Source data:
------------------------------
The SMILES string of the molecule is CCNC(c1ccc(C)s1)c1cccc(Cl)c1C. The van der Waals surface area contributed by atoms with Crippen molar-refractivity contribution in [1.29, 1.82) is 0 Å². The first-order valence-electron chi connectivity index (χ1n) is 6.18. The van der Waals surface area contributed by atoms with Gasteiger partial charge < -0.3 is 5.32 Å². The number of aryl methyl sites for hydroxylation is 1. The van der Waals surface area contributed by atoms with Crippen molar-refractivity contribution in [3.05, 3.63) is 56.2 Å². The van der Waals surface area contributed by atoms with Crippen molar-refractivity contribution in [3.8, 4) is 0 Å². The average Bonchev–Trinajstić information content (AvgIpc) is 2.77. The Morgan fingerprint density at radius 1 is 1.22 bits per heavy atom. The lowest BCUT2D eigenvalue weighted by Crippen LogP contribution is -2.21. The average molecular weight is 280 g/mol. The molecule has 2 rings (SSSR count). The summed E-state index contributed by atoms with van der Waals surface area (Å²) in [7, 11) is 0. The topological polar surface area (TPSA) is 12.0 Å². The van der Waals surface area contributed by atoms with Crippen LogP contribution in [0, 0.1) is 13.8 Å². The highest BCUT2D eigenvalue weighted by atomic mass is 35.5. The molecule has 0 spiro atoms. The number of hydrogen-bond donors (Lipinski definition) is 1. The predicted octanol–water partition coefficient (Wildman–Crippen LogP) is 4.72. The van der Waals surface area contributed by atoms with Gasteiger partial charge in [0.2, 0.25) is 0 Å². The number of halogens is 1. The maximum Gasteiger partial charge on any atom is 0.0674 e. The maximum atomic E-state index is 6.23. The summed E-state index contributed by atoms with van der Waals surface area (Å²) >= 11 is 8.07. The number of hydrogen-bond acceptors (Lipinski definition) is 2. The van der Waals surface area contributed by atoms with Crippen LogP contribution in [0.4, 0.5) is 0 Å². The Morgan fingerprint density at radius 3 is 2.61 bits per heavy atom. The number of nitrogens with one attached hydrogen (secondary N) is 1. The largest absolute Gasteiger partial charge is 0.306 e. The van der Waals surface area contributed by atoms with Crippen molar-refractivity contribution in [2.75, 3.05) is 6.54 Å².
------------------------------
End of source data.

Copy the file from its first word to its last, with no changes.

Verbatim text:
The SMILES string of the molecule is CCNC(c1ccc(C)s1)c1cccc(Cl)c1C. The van der Waals surface area contributed by atoms with Crippen molar-refractivity contribution in [1.29, 1.82) is 0 Å². The first-order valence-electron chi connectivity index (χ1n) is 6.18. The van der Waals surface area contributed by atoms with Gasteiger partial charge < -0.3 is 5.32 Å². The number of aryl methyl sites for hydroxylation is 1. The van der Waals surface area contributed by atoms with Crippen molar-refractivity contribution in [3.05, 3.63) is 56.2 Å². The van der Waals surface area contributed by atoms with Crippen molar-refractivity contribution in [3.8, 4) is 0 Å². The average Bonchev–Trinajstić information content (AvgIpc) is 2.77. The Morgan fingerprint density at radius 1 is 1.22 bits per heavy atom. The lowest BCUT2D eigenvalue weighted by Crippen LogP contribution is -2.21. The average molecular weight is 280 g/mol. The molecule has 2 rings (SSSR count). The summed E-state index contributed by atoms with van der Waals surface area (Å²) in [7, 11) is 0. The topological polar surface area (TPSA) is 12.0 Å². The van der Waals surface area contributed by atoms with Crippen LogP contribution in [0, 0.1) is 13.8 Å². The highest BCUT2D eigenvalue weighted by atomic mass is 35.5. The molecule has 0 spiro atoms. The number of hydrogen-bond donors (Lipinski definition) is 1. The predicted octanol–water partition coefficient (Wildman–Crippen LogP) is 4.72. The van der Waals surface area contributed by atoms with Gasteiger partial charge in [0.2, 0.25) is 0 Å². The number of halogens is 1. The maximum Gasteiger partial charge on any atom is 0.0674 e. The maximum atomic E-state index is 6.23. The summed E-state index contributed by atoms with van der Waals surface area (Å²) >= 11 is 8.07. The number of hydrogen-bond acceptors (Lipinski definition) is 2. The van der Waals surface area contributed by atoms with Crippen LogP contribution in [0.4, 0.5) is 0 Å². The Morgan fingerprint density at radius 3 is 2.61 bits per heavy atom. The number of nitrogens with one attached hydrogen (secondary N) is 1. The largest absolute Gasteiger partial charge is 0.306 e. The van der Waals surface area contributed by atoms with Crippen molar-refractivity contribution in [2.75, 3.05) is 6.54 Å².